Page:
Camille Saint-Saëns was one of the most important French composers of the Romantic era. Many of Saint-Saëns’ compositions remain popular today and frequently performed. Orchestras often include in their programs Symphony No. 3 in C minor, Op. 78 “Organ Symphony” (1886), an orchestral work with an organ part. Le carnaval des animaux (The Carnival of the Animals) (1886) is a favorite especially among children. For a violinist, Introduction and Rondo Capriccio in A minor, Op. 28 (1863) is one of the most essential pieces for solo violin and orchestra. Saint-Saëns’ Piano Concerto No. 2 in G minor, Op. 22 (1868) is increasingly gaining status as an indispensable piece for the instrument. Likewise, Cello Concerto No. 1 in A minor, Op. 33 is regarded by many as a piece cellist must learn. Perhaps the work is not as admired as the other famous nineteenth century cello concertos like Cello Concerto No. 2 in B minor, Op. 104 by Antonín Dvořák and Cello Concerto in A minor, Op. 129 by Robert Schumann. Nevertheless, Saint-Saëns’ composition is full of melodies and phrases that provoke inner emotion of performers and listeners alike.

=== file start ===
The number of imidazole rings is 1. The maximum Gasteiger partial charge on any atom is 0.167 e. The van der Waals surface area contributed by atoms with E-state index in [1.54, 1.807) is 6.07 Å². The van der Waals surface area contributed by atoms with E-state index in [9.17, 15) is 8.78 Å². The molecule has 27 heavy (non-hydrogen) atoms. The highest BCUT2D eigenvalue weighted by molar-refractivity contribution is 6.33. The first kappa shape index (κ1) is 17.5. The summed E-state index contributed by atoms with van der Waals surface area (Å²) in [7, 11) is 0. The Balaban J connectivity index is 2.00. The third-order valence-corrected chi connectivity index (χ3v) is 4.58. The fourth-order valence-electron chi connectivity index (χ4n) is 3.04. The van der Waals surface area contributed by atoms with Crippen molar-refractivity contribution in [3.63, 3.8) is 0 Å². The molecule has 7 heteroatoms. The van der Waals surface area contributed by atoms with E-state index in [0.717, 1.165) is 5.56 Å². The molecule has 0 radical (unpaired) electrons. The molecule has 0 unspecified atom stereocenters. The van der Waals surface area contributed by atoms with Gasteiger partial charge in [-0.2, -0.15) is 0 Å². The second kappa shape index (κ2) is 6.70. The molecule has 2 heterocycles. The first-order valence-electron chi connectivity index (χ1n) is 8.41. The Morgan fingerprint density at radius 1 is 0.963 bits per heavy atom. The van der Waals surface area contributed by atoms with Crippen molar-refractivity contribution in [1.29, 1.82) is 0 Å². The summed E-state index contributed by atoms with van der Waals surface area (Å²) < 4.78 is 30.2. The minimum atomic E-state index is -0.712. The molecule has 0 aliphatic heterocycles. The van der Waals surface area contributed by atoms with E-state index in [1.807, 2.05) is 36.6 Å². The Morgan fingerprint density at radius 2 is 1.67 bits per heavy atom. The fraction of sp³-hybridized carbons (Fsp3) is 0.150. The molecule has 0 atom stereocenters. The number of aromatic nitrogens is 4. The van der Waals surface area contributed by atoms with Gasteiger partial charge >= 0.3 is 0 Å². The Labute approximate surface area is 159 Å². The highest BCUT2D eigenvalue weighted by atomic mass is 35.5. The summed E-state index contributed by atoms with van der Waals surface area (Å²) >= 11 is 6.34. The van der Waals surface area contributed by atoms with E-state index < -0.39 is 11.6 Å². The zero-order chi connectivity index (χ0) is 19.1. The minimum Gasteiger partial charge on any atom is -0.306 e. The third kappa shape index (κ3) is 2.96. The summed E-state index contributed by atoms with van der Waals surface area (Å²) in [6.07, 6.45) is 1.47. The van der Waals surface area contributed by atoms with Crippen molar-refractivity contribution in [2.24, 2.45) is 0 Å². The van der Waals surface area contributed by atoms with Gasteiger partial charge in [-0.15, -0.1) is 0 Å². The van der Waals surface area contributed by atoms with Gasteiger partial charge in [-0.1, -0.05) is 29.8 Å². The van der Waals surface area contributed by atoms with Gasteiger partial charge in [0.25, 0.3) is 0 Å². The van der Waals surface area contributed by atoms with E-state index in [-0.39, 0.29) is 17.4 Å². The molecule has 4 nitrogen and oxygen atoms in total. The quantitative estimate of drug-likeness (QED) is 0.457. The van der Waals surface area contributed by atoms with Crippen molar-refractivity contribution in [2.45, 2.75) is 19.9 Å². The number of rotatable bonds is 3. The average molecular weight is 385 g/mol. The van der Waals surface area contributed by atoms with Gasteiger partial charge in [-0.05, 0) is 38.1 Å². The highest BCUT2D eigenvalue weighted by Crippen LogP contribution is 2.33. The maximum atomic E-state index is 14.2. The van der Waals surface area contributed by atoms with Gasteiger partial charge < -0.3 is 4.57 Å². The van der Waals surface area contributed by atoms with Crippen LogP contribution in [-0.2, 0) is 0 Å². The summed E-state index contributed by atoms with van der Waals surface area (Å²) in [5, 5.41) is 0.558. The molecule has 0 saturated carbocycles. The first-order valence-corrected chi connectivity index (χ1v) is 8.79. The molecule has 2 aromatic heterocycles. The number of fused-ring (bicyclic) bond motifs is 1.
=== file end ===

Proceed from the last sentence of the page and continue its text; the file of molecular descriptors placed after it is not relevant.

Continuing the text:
Saint-Saëns composed Cello Concerto No. 1 in 1872 for a French cellist Auguste Tolbecque. The work premiered in Paris on January 19, 1873. The concerto comprises three movements, but they are all continuously performed.